Techies gathered last week for the annual show-and-tell/schmoozefest known as the Consumer Electronics Show. Now it’s the biotechies turn to have their big conference of the year. The madhouse known as the JP Morgan Healthcare Conference officially starts today, for the 29th year, at San Francisco’s Union Square.
I’m here as always, looking forward to a packed lineup of meetings with executives and investors dreaming big about creating important new drugs, devices, diagnostics, and life science tools. Relationships are the glue that hold this high-risk, high-reward industry together even as it has grown up and spread around the world. While anyone can pick up the phone, use Skype, Twitter, LinkedIn, e-mail, or instant messages, there’s no substitute for what happens when thousands of people cram into a five-block radius in the global capital for innovation.
Attendance is said to be up 20 percent this year, to about 8,680 registered for the official conference at the Westin St. Francis. But that’s only a rough estimate, because so many people, and so much action, really happens behind the scenes at neighboring hotels. That’s where all the venture capitalists, investment bankers, biotech executives, and Big Pharma dealmakers talk about how they can work together, usually while breaking bread or sipping a glass of wine. There is so much of this going on that a couple of other conferences—Biotech Showcase and OneMedForum—have piggybacked on this event in recent years. These satellite conferences, as you might say, are hoping to capture some of the energy by setting up a place where small companies can present if they aren’t one of the fortunate 350 who get to present at the four-day JP Morgan conference.
Steve Gillis, one of the veterans I know who has been to more than 20 of these conferences, has seen the whole thing evolve. He used to come to pitch his previous companies—Immunex and Corixa—and now he has a different view through his work as a venture capitalist with Arch Venture Partners in Seattle.
“We used to joke that the rooms in the St. Francis are small and the hallways are narrow, so it would always give you the feeling of enthusiasm in the crowd, even if it wasn’t there,” Gillis says.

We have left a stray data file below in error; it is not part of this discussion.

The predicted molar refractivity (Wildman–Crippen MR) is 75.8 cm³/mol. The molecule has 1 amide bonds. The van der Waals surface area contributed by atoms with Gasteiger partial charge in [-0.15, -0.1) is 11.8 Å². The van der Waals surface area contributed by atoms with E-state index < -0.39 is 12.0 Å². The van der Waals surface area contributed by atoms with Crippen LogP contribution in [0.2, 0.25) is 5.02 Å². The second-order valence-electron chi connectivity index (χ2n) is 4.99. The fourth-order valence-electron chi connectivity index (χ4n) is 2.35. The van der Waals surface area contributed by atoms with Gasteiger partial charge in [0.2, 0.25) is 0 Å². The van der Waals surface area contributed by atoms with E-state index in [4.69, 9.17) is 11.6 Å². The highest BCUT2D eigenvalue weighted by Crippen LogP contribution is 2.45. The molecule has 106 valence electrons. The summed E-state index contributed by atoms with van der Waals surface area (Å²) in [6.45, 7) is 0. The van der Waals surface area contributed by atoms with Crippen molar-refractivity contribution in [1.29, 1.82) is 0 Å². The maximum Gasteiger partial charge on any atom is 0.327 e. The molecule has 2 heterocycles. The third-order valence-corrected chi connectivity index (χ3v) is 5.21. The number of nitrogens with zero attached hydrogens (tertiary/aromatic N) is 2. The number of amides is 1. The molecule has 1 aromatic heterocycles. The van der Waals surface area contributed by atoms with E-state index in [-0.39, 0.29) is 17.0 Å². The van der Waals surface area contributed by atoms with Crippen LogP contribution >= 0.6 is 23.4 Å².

That atmosphere suited original organizer Hambrecht & Quist, as it sought to drum up enthusiasm and be the go-to investment banker for hot biotech companies looking to go public. The conference took its next step when other investment banks arrived on the scene, setting up shop at nearby hotels to try to pry away business from H&Q, Gillis says. “That was a big transformation,” he says.
VC firms soon followed to promote their companies to investment bankers looking for IPO prospects. Then Big Pharma started coming out in force, using this meeting to scout for biotech companies with innovative products that could fit into their pipelines. Squeezing your way through those narrow St. Francis hallways to hear a public presentation is really only a small part of the picture. “There’s plenty of action at the St. Francis, but there’s a lot of action everywhere else too,” Gillis says.
The other thing that happens at an event like this, is an absolute ton of impromptu interactions, which I actually wrote about last year. This is about seeing old friends walking down the street, in the line at Starbucks, and mingling in the lobby of the Clift, the Hilton, the JW Marriott, take your pick. Lou Bock, a partner with Scale Venture Partners, and a former scientist at Genentech and Gilead Sciences, says catching up with old friends is a big part of what makes the thing special.
“There’s a lot to be said about the old fashioned way of doing things,” Bock says. “We can all do e-mail, and see PowerPoints over the web, but face time is important.”
My personal strategy for covering this meeting has changed through the years. I will be meeting with companies big and small, connecting with the newsmakers who are making innovative things happen in life sciences in San Francisco, Seattle, San Diego, Boston, and Michigan—all five places where Xconomy covers innovation. I will be on the lookout for the original feature stories and scoops that I hope will distinguish our coverage in 2011. Good luck to you and whatever it is you’re shooting for in the year to come. Have a great confidence.
By posting a comment, you agree to our terms and conditions.